Tired of Trends? Five 2017 Training Realities


I’ve read some thoughtful articles on learning trends over the last couple of weeks. But I’m obviously partial to Sharon’s article here on the Lessons on Learning blog. Any trends article that looks to the past for perspective when discussing trends gets my attention. Sharon’s use of the 1998 ATD State of the Industry report provided some much needed perspective on the speed with which we can expect today’s ‘hot’ learning trends to reach widespread adoption.

In short, most of the emerging trends we are seeing today will make a meaningful impact on L&D. Just not overnight.

Sharon broke learning trends into two buckets: trends that are just starting to emerge (like machine learning and virtual/augmented reality), and trends that are established and growing (like microlearning and mobile learning). I will add a third bucket to the discussion: trends that are truly widespread, and impacting learning & development in a meaningful way across a majority of organizations.

Access the 2017 Learning and Remembering Report to view the results and analysis of our Learning and Remembering Survey.

The annual discussion on ‘learning trends’ sometimes distracts well-meaning trainers and learning leaders from the real work right in front of them. Exciting visions of ‘the future of learning’ in five or ten years can take our focus away from the meaningful progress we can make this year in our organizations.

To get a better sense for how organizations are really delivering training, I asked eight of our in-house experts to weigh in. These individuals have roles like project manager, senior learning designer and account manager. They lead design meetings, help clients identify their business needs and ultimately have a big impact on the type of learning solutions that we create and implement.

Based on the thoughts of these individuals, I have created my list of five realities for learning leaders to consider as they solidify their 2017 training plans.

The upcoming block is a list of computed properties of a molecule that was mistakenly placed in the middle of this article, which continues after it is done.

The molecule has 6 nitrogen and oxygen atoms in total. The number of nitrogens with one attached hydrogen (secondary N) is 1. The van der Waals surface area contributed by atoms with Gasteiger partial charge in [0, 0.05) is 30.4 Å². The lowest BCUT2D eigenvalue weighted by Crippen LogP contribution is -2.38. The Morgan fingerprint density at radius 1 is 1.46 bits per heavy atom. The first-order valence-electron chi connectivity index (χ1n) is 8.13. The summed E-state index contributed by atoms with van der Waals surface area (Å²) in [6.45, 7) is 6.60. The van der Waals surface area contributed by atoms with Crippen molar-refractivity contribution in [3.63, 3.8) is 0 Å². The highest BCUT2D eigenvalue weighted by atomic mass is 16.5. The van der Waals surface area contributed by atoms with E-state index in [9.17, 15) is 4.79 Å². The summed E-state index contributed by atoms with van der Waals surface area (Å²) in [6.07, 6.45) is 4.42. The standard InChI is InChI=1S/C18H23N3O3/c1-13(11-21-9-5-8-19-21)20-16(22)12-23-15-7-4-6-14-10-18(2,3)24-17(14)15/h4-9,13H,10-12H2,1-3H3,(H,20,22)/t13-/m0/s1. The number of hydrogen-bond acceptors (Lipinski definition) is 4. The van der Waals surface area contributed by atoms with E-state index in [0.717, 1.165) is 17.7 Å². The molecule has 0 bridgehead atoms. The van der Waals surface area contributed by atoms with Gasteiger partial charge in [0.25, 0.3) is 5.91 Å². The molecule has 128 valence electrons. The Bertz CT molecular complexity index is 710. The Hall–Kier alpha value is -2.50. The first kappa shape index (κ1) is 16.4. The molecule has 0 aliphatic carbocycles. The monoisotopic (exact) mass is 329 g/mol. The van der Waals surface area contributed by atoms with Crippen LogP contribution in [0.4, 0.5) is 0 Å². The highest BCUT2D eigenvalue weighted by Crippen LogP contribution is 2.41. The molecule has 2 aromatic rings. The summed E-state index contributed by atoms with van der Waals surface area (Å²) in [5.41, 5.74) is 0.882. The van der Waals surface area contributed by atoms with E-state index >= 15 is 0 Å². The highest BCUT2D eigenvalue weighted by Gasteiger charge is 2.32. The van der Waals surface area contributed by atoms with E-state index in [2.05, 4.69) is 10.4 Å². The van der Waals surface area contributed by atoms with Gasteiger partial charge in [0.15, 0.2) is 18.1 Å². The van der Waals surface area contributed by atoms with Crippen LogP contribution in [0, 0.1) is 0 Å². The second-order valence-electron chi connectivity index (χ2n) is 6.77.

1. Instructor-led training (ILT) isn’t dying, but it’s getting more creative


With all the talk about machine learning, augmented reality and microlearning, it’s easy to think that old-fashioned instructor-led training is a thing of the past. Our experience, however, tells us it’s not going away anytime soon. As one project manager put it, “I was surprised at the amount of ILT we continued to create in 2016.”

But while ILT isn’t going away, it has changed quite a bit from the lecture-based approach most people think of. Almost all of the ILT we create today is nearly 100% interactive and often gamified in some form. This award-winning new employee orientation program is a great example. ILT is also usually part of a larger blended learning curriculum that includes other learning technologies (more on this later).

2. Games, both digital and tabletop, are here to stay


Game-based learning and gamification are a great example of a learning trend that is happening all over the industry. Almost every individual I spoke with at BLP specifically mentioned learning games as a solution they created a lot of in 2016. The reason? Organizations are looking for more engaging, memorable, and motivating ways to teach the product, process and industry knowledge that their employees need to be successful. And games are a great way to do this.

One senior learning designer noted that “even when a full-fledged game isn’t the right solution, many clients are interested in some form of gamification.” In some form or another, game mechanics are now highly pervasive in corporate learning. Learning games take many shapes and forms, from tabletop experiences to mobile games for a smartphone.

3. Storytelling and theme are go-to instructional design methods, no matter the solution type


I found it interesting that Sharon cited storytelling as a trend that is just starting to emerge. This is because storytelling turns up even more often than games when I see the learning solutions BLP creates. Multiple project managers and designers noted that clients consistently want “highly themed” solutions that incorporate a wide variety of meaningful scenarios.

The embrace of storytelling as a learning strategy is connected to the embrace of games. Both are attempts to make a more lasting impact on learners and inspire lasting behavior change.

4. Mobile reinforcement is on the rise out of necessity